• Offstage Villainy: All of Brandin's evil deeds occurred years before the book even starts. We'd never know he was supposed to be evil if those actions didn't have repercussions in the present.
  • The One That Got Away: Dianora to Baerd
    He lay silent in the grass thinking of her, and then, after a time, perhaps predictably, of Elena. And then, always and forever, certain as dawn or dusk or the turning of the seasons, of Dianora who was dead or lost to him somewhere in the world.
  • Parental Favoritism: Brandin loved his younger son Stevan more than his eldest and heir Girald, to an absurd degree. As Isolla of Ygrath puts it...
    Isolla: You exalted a dead child above a living one, and revenge above your wife. And more highly than your own land. Have you spared a thought, a fraction of a thought, for any of them while you pursued your unnatural vengeance for Stevan?
  • Please Select New City Name: Brandin renaming Tigana to Lower Corte is a major driving force in the main plot. He magically erases the name Tigana from the consciousness of anyone who didn't live there when it was Tigana, so that it seems the name, and the memory of the city-state, is destined to die with that generation.
  • Pride: Pride is a big theme in the book, and the pride of the people of Tigana in particular. See Analysis for more. This Tiganese pride is established very early on, in the prologue, when Valentin talks about it:
    Valentin: Oh, our pride. Our terrible pride. Will they remember that most about us, do you think, after we are gone?
  • Revenge Before Reason: Brandin. Even his wife thinks he's taken it too far. His quest for revenge for his son Stevan is unending—even though Brandin started the war in which he died, and Stevan, furthermore, was a soldier—not a helpless innocent killed in the crossfire. Up to the very last, when he exhausts his magic entirely, he's most upset about the fact that his revenge will be incomplete.
  • Royal Harem: Brandin has one, called a saishan. One of the concubines, Dianora, is actually planning to kill Brandin in revenge for what he did to Tigana, but changes her mind.
  • Royalty Super Power: The Princes of Tigana can bind wizards to them. This comes to them via Divine Parentage.
    Alessan: You will have heard the legend. It happens to be true. The line of the Princes of Tigana, all those in direct descent, can bind a wizard to them unto death. […] It is our primal story: Tigana is the chosen province of Adaon of the Waves. The first of our Princes, Rahal, being born of the god by that Micaela whom we name as mortal mother of us all. And the line of the Princes has never been broken.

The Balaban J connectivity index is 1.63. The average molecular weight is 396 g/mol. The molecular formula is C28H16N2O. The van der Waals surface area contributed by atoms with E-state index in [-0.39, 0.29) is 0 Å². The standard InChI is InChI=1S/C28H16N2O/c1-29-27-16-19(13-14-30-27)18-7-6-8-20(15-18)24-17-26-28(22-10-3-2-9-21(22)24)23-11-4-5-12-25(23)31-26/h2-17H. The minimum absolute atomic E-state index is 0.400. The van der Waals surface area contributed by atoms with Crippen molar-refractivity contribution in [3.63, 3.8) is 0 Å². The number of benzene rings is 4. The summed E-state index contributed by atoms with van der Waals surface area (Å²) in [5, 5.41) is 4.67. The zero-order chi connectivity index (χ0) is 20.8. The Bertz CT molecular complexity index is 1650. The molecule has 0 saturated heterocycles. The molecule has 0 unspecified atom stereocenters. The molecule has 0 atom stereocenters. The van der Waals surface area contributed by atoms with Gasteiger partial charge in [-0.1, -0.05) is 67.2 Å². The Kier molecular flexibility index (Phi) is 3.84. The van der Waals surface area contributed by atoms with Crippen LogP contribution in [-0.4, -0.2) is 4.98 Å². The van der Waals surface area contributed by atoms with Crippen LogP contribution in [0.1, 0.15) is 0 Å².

• Stupidity-Inducing Attack: The Court Fool creation process, providing a Ygrathi king's least favourite enemies with a particularly nasty Fate Worse than Death. As Brandin found out, though, it only works so long as you've got enough magic to sustain it, and once you're out of magic, your revenge is standing close at hand, whole in mind, and very angry.
  • Sex for Solace: Dianora and Baerd's relationship was founded mostly out of their shared grief for the loss of their province, their city, their father, and Naddo.
    Baerd: What are we doing? What have we done?
    Dianora: Oh, Baerd. What has been done to us?
  • Sex Is Liberation: The relationship between conquered peoples and an "unstable sexuality" is one of the themes of the book; how people rebel when they can't rebel. See Analysis for more.
  • Suicide by Sea: Tonally, the second time Dianora does this is much more this trope than the first time.
  • Thanatos Gambit: Sandre's death and subsequent funeral at first appears to be this, with the twist that Sandre is actually Faking the Dead. Later Catriana invokes this trope when she assassinates Anghiar and jumps to what she assumes to be her death. It doesn't take.
  • Title Drop:
    • The momentous first time "Tigana" is said, when Baerd tells it to Devin.
      In the darkness they heard the trialla one more time, a long, descending note, and then Baerd spoke, and for the first time in his days Devin heard someone say:
    • Part One is titled "A Blade in the Soul"
      Alessan: I only spoke a prayer of my own. I always do. I said: Tigana, let my memory of you be like a blade in my soul.
  • Twist Ending: Of the Snap Ending variety on the very last paragraph. Possibly, anyway, since we never discover which of the three got which fate. Many chapters before, Dianora sees a riselka (a fairy-like creature, something like a banshee). She repeats to herself the old prophecy about the riselka, including the lines "one woman sees a riselka / her path comes clear to her" and "three men see a riselka / one is blessed, one forks [comes to a crossroads in his life], one shall die". At the very end of the book, Sandre, Baerd and Devin are walking to meet Marius when they spot a riselka sitting by the side of the path. While there's clear hints at who should get which (Sandre is an old man, Baerd is deciding which of the women in his life he should go to see, and Devin is a young man with a vast array of opportunities ahead of him), it's left up to the reader what actually happens.
  • Unperson: Performed on the entire country of Tigana, kicking off the novel's plot. Word of God says that the author was inspired to write the story by the instances of this during the Soviet purges.
  • Wacky Wayside Tribe: Possibly the Night Walkers. On the one hand, they pop up with no foreshadowing whatsoever, and receive little mention afterwards. On the other, they provide significant Character Development for one member of the heroes' party, as well as showing that there are rather more serious, immediate reasons to restore Tigana than just addressing past grievances.
  • What the Hell, Hero?: Kay explores this motif, having his heroes take several morally dubious choices in their quest. Were they justified by necessity? It's up to the reader.
  • Wizards Live Longer: Sorcerers are longer lived than ordinary people, though how long isn't specified. Brandin is in his sixties but only looks around half that, and indicates he fully expects to still be alive and hale after another sixty years have passed; we don't get confirmation on how old Alberico is.
  • Your Head Asplode: Isolla of Ygrath, following an attempted assassination on Brandin. It's awful.
  • You Remind Me of X: The riselka reminds Brandin of Dianora.
    Brandin: [as if it had just occurred to him] In fact, she reminded me of you.